The Market Today

Jobs Rebound in April; House passes AHCA (Barely); French Election Looming


by Craig Dismuke, Dudley Carter

Today’s Calendar – Mixed April Jobs Reports Remove Fears of Acute Slowdown, Show Weaker Wage Growth than Expected:  Nonfarm payrolls rebounded in April, up 211k versus expectations of a 190k gain.  The beat came from an unexpectedly strong month for government jobs which grew 17k.  Private payrolls grew 194k which was largely in-line with expectations.  Also worth noting, the March payroll report was revised even lower, from +98k to +79k, 19k weaker than initially reported.  Adding the March and April payroll data gets us back to 290k total jobs created which is right in-line with economists’ projections – only the mix of when those jobs were added was different.  It appears the weather impact in March was larger than initially reported and the April bounce-back was, thus, larger.  On the negative side, the strength of private sector payroll gains came predominantly from one of the lowest paying sectors – the leisure sector – which added 61k payrolls, well above their 12M run rate of +25k per month.  Of those 61k, 34k were in the accommodation and food services industry.

 

In the household report, the Unemployment Rate surprisingly fell from its cycle-low 4.5% to a new cycle low of 4.4%, matching the lowest rate of the previous economic cycle.  The report showed another 156k persons employed but just a 12k monthly gain in the number of people in the labor force.  This is in stark contrast to the recent trend dating back to November 2015 that has seen 179k people entering the labor force each month.  As a result of the weak participation number, the overall participation rate fell back from 63.0% to 62.9%.  Also in the household report, traditional areas of slack declined further with those working part-time for economic reasons dropping another 281k and the number of long-term unemployed falling another 61k.

 

Average Hourly Earnings growth disappointed, rising 0.3% MoM in April but with a lower revision to the March data.  March earnings were revised down from +0.2% to +0.1%.  As such, the YoY rate of earnings growth dropped to 2.5% versus expectations of 2.7%.  At the end of the day, this is the where the rubber hits the road for how strong the labor market truly is.  On a positive note, average weekly hours worked did tick up from 34.3 to 34.4.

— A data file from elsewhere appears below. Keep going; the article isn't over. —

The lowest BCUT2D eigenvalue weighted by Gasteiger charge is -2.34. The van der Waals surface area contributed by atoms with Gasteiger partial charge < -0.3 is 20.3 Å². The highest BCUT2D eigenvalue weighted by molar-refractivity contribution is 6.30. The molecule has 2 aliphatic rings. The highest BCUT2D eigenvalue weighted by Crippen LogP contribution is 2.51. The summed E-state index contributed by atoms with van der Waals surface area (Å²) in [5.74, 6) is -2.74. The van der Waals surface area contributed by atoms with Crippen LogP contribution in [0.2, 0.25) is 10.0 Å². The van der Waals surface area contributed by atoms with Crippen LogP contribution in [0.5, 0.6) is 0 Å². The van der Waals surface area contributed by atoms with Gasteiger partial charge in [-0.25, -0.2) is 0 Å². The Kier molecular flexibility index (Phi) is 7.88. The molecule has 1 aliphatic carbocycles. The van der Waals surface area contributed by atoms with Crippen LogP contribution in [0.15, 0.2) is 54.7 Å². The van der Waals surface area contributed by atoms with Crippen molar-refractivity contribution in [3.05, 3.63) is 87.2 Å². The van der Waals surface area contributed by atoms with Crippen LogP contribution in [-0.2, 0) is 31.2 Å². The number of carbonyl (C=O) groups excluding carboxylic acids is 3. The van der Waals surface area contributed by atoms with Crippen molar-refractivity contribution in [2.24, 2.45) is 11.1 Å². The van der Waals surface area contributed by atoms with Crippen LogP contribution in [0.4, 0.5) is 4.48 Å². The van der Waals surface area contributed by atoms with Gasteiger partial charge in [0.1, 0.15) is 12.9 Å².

Bottom Line:  Nonfarm payroll growth showed the expected rebound in April following the disappointing March report, assuaging some fears of an acute drop-off in job growth.  However, those jobs do not appear to be the kind that will necessarily propel economic activity.  The household report printed the lowest unemployment rate of the cycle but it came at the expense of improving participation.  Earnings growth proved weaker than expected and this will take some of the shine from the recent earnings improvement.  However, while the April data is not perfect, it is unlikely to change the Fed’s outlook and does not remove a June hike from the table. 

 

Overnight Activity – Oil Slides as Investors Await U.S. Payrolls: The overnight session has given markets a bout of the jitters with sliding commodity prices in the rear view and U.S. payroll data approaching head on. National holidays continued to keep volumes low in Asia but the tone in European equities has been one of caution. The Stoxx Europe 600 is down 0.1% on mixed results in France (+0.04%), Germany (-0.26%), and elsewhere in the final trading day before Sunday’s runoff vote to elect the next French president. U.S. crude prices are lower by 0.2% this morning ($45.40 per barrel) after falling as much as 3.9% overnight to $43.76. The overnight volatility follows a big drop in crude prices on Thursday that helped knock the Thomson Reuters CRB Commodity Index down 1.9% and to its lowest level since August 2016. The Euro has pulled back modestly after yesterday’s election-related surge but has maintained most of Thursday’s gains. Ahead of this morning’s payroll report, U.S. assets had moved little from Thursday’s closing values. After the report, a slight move higher in yields reversed and the 10-year Treasury yield dropped 1.8 bps. The 2-year yield held essentially unchanged. The Dollar turned lower and equity futures continued to move sideways.

 

Yesterday’s Trading – Unchanged Equities Hide Tumbling Crude Prices, House Health Care Vote, Sinking Dollar, and Rising Yields: U.S. stocks ended little changed in the final session before Friday’s payroll report, a result that disguised a bit of intraday volatility and notable moves in other asset markets. The S&P ended up 0.1% but only after paring a 0.3% drop just before lunch. That low point for the S&P coincided with a nearly 5% drop in U.S. crude prices. U.S. crude traded with a $45 handle for the first time since before OPEC announced it would cut production (November 2016). Brent crude fell below $50 per barrel, also reaching a more than five month low. U.S. production and inventory data continue to be a more powerful force (drag) than any price lift from OPEC pumping less. Shortly after lunch, the House passed an amended version of the AHCA that repeals certain portions of the ACA, modifies others, and leaves certain facets intact. As is, the bill is expected to face serious headwinds in the Senate. Treasury yields rose for a second day with the 2-year note up 1.2 bps (1.29%) and the 10-year yield 3.6 bps higher (2.32%). Treasury yield changes were modest relative to those on German debt after the pro-EU Macron arose victorious from Wednesday night’s presidential debate. German 10-year debt rose 6.8 bps and the spread between French and German yields tightened to its smallest level of the year. These same forces rallied the Euro which sank the Dollar.

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